Jefferson Keel, President of the National Congress of American Indian and Lt. Governor for the Chickasaw Nation, is proud of how far Indian Country has come.
“Although gaming has become the lifeblood of many of our communities, it provides the cash flow to get into other types of business,” he said, during one of the first breakout sessions, Wednesday morning at RES 2013. “We see tribes that own banks, chocolate factories, manufacturing facilities. We see tribes that are getting into other types of development, like energy development. Those are thing that weren’t possible 20 or 30 years ago, but it is today. And that’s exciting.“
Still, Indian Country can be stronger.
If there’s a buzz so far at RES 2013, it’s a resounding call for unity. It’s coming across in the keynote addresses and the breakout sessions, it’s embodied in the theme of this year’s RES, Honoring Our Past – Defining Our Future, and it’s a major push for NCAIED President and CEO Gary Davis.
“It wasn’t just one tribe that achieved economic and cultural success at Cahokia,” Davis reminded attendees at the grand opening ceremonies on Tuesday. “It was multiple tribes … who understood that they could get more done together than we can apart.”
That understanding has yielded a resurgence of collaborative alliances across modern-day Indian Country. And on Wednesday, representatives from two of them – the United South and Eastern Tribes and the United Indian Tribes of Oklahoma, Kansas and Texas – participated in a panel discussion to share the benefits they’ve realized from cross cultural collaboration and teaming.
Brian Patterson is President of the United South and Eastern Tribes and Bear Clan Representative to the Oneida Indian Nation’s Men’s Council and Clan Mothers.
His coalition began in the late 1960s with the Eastern Band of Cherokees, the Mississippi Band of Choctaws, the Miccosukee Tribe and the Seminole Tribe of Florida. Their initial vision of “Strength in Unity” still permeates the mission today of what has evolved into the Nashville, Tennessee-based United South and Eastern Tribes. Today, the non-profit, inter-tribal organization represents 26 federally recognized member tribes at the regional and national level. It operates through various workgroups and committees and provides a forum for the exchange of ideas and information among Tribes, agencies and governments.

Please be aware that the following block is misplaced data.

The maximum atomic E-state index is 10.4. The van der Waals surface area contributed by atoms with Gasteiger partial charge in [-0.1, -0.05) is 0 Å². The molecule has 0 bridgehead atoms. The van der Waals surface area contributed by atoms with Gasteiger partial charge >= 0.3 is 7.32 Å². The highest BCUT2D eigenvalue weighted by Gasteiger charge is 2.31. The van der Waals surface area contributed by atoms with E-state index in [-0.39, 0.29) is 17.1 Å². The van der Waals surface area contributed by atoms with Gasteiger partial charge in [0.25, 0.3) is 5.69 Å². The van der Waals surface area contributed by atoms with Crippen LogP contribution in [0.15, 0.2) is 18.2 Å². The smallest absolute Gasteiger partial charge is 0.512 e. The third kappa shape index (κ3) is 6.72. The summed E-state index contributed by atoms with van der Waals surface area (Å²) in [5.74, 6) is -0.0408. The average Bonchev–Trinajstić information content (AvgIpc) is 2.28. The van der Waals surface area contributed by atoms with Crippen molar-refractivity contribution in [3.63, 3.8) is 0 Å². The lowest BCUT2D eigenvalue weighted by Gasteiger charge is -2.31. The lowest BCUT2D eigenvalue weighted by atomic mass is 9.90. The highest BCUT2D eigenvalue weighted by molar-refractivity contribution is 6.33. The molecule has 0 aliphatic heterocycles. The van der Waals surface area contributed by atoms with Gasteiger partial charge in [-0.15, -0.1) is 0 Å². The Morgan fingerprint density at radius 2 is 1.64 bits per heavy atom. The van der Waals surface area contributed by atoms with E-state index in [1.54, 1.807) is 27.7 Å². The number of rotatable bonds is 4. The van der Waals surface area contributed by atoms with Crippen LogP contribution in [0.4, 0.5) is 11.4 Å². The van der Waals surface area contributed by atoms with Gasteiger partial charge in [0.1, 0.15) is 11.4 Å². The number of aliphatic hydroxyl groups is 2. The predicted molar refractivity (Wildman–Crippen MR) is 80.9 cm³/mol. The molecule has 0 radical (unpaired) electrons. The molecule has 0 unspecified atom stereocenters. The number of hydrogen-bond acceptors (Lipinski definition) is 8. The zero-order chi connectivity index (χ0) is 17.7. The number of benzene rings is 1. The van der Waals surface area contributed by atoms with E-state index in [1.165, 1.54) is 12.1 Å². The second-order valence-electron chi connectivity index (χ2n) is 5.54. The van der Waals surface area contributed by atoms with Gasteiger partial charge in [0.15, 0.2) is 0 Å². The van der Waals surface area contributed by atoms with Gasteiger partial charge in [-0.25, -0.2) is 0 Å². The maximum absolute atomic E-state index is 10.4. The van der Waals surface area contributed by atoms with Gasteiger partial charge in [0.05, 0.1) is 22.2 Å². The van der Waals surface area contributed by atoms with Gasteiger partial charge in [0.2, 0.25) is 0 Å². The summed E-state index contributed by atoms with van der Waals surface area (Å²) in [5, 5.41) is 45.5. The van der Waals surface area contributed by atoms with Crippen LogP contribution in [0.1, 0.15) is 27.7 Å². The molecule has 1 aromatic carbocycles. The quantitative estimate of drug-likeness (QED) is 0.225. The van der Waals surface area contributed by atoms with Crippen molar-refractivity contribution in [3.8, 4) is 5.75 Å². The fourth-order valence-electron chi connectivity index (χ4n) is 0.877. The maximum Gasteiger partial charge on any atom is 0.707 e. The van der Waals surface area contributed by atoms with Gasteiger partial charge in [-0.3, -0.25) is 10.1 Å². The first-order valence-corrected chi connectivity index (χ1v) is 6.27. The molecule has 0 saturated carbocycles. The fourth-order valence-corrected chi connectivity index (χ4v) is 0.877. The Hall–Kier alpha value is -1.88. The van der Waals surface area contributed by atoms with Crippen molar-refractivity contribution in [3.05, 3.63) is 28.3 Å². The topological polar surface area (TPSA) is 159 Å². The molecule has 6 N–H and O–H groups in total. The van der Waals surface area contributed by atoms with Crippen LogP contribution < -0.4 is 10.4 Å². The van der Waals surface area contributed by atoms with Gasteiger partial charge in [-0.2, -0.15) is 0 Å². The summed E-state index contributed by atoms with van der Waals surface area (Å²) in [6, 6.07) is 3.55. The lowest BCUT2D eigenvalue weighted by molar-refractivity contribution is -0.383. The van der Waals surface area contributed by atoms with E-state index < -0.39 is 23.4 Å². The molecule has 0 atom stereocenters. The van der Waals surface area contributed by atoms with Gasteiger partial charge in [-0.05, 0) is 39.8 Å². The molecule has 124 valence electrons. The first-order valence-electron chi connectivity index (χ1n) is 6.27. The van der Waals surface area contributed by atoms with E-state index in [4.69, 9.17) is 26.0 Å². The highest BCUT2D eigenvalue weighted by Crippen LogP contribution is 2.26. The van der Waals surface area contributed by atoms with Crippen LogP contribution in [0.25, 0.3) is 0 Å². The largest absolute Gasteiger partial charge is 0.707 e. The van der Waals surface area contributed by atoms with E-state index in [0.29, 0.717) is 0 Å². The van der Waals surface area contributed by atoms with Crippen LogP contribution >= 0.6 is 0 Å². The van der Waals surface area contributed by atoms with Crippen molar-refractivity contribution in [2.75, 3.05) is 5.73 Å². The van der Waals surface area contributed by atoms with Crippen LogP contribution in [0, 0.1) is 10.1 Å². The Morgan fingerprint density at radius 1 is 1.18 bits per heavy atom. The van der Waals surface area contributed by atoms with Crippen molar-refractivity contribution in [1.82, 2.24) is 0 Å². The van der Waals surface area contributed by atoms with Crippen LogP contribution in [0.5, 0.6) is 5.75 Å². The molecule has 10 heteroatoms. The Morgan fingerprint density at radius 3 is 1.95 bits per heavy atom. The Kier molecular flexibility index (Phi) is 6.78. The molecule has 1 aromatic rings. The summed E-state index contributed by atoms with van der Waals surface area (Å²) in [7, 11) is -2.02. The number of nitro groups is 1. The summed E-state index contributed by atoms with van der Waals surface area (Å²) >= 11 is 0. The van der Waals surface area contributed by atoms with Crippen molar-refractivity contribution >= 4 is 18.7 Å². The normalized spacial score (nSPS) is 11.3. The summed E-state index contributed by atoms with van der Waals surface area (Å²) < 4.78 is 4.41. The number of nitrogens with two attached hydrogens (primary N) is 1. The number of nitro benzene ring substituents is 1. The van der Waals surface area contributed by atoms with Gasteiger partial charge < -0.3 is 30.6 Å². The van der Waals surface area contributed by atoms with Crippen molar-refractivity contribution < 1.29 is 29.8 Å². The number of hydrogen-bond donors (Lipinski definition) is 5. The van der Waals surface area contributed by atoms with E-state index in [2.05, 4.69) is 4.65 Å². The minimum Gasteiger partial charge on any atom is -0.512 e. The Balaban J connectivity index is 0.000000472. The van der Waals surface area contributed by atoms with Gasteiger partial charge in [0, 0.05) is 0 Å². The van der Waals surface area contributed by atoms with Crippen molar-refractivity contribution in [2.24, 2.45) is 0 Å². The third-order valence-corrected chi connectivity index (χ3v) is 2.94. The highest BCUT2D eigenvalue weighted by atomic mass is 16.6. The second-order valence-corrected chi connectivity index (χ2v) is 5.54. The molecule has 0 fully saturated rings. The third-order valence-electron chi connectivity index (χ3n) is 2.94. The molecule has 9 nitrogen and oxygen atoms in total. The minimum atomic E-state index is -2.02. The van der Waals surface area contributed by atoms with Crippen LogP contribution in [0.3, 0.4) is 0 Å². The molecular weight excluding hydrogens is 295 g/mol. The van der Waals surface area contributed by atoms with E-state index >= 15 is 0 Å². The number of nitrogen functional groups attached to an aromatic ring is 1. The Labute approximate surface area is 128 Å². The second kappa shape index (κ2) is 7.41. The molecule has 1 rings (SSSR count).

Patterson advises tribes wishing to form coalitions to get past the idea that business and politics don’t mesh well.
“Strong sovereign authority equates to strong sovereign economies,” he said. “We can find those sustainable strategies based on our heritage, our culture, our treaties. We need to realize we have that capacity.“
George Thurman, Principal Chief of the Sac and Fox Nation out of Oklahoma, said a still-forming alliance among tribes in Oklahoma, Kansas and Texas hasn’t been tested yet – but it has the potential to be powerful.
“In the three states there are 46 tribes; that’s 12 percent of all the tribes in the United States,” he said. “This could be one big regional group. It takes teamwork
If they all pull together, there’s no telling what they can do.”
Even as tribes push for regional allegiances, many are already thinking bigger. The panelists recognized audience member Sonny Skyhawk, Rosebud Sioux, who has recently been appointed as a cultural ambassador for the U.S. State Department. He is tasked with establishing relationships between United States tribes and indigenous peoples elsewhere in the world.
“This is something that our grandpas and grandpas many years ago could foresee: Our involvement with other cultures, with other indigenous groups,” he said. “I think what I’m about to do is continue to open the doors to Indian country, to the world basically, in trade, tourism, and establishing relationships with other countries.”
Skyhawk said his first assignments will be in the Western Hemisphere. In the coming months, he’ll be visiting Peru, Brazil, Mexico and Canada before venturing to the other side of the globe.